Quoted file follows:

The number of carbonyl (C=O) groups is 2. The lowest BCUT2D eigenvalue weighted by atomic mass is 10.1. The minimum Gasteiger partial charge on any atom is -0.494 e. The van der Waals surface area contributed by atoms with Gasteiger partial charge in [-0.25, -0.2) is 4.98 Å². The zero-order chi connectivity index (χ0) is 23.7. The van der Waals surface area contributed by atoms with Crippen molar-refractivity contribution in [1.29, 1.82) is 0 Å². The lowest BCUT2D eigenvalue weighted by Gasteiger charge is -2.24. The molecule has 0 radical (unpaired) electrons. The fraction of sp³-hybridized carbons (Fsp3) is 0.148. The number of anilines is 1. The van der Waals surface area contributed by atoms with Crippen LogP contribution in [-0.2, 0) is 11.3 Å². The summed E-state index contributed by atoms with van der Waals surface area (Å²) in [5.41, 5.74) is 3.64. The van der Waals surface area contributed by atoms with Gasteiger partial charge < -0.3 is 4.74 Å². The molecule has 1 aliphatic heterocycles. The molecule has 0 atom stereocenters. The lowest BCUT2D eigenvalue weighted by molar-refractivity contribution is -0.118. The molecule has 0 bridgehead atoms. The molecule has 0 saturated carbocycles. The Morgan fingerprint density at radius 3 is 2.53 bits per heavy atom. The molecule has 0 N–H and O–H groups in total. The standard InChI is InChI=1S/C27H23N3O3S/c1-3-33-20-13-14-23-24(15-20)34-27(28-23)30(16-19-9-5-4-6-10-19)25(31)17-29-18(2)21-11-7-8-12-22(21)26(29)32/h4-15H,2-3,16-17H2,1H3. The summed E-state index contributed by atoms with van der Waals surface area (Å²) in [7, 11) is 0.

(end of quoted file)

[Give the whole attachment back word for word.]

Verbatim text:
The number of carbonyl (C=O) groups is 2. The lowest BCUT2D eigenvalue weighted by atomic mass is 10.1. The minimum Gasteiger partial charge on any atom is -0.494 e. The van der Waals surface area contributed by atoms with Gasteiger partial charge in [-0.25, -0.2) is 4.98 Å². The zero-order chi connectivity index (χ0) is 23.7. The van der Waals surface area contributed by atoms with Crippen molar-refractivity contribution in [1.29, 1.82) is 0 Å². The lowest BCUT2D eigenvalue weighted by Gasteiger charge is -2.24. The molecule has 0 radical (unpaired) electrons. The fraction of sp³-hybridized carbons (Fsp3) is 0.148. The number of anilines is 1. The van der Waals surface area contributed by atoms with Crippen LogP contribution in [-0.2, 0) is 11.3 Å². The summed E-state index contributed by atoms with van der Waals surface area (Å²) in [5.41, 5.74) is 3.64. The van der Waals surface area contributed by atoms with Gasteiger partial charge < -0.3 is 4.74 Å². The molecule has 1 aliphatic heterocycles. The molecule has 0 atom stereocenters. The lowest BCUT2D eigenvalue weighted by molar-refractivity contribution is -0.118. The molecule has 0 bridgehead atoms. The molecule has 0 saturated carbocycles. The Morgan fingerprint density at radius 3 is 2.53 bits per heavy atom. The molecule has 0 N–H and O–H groups in total. The standard InChI is InChI=1S/C27H23N3O3S/c1-3-33-20-13-14-23-24(15-20)34-27(28-23)30(16-19-9-5-4-6-10-19)25(31)17-29-18(2)21-11-7-8-12-22(21)26(29)32/h4-15H,2-3,16-17H2,1H3. The summed E-state index contributed by atoms with van der Waals surface area (Å²) in [7, 11) is 0.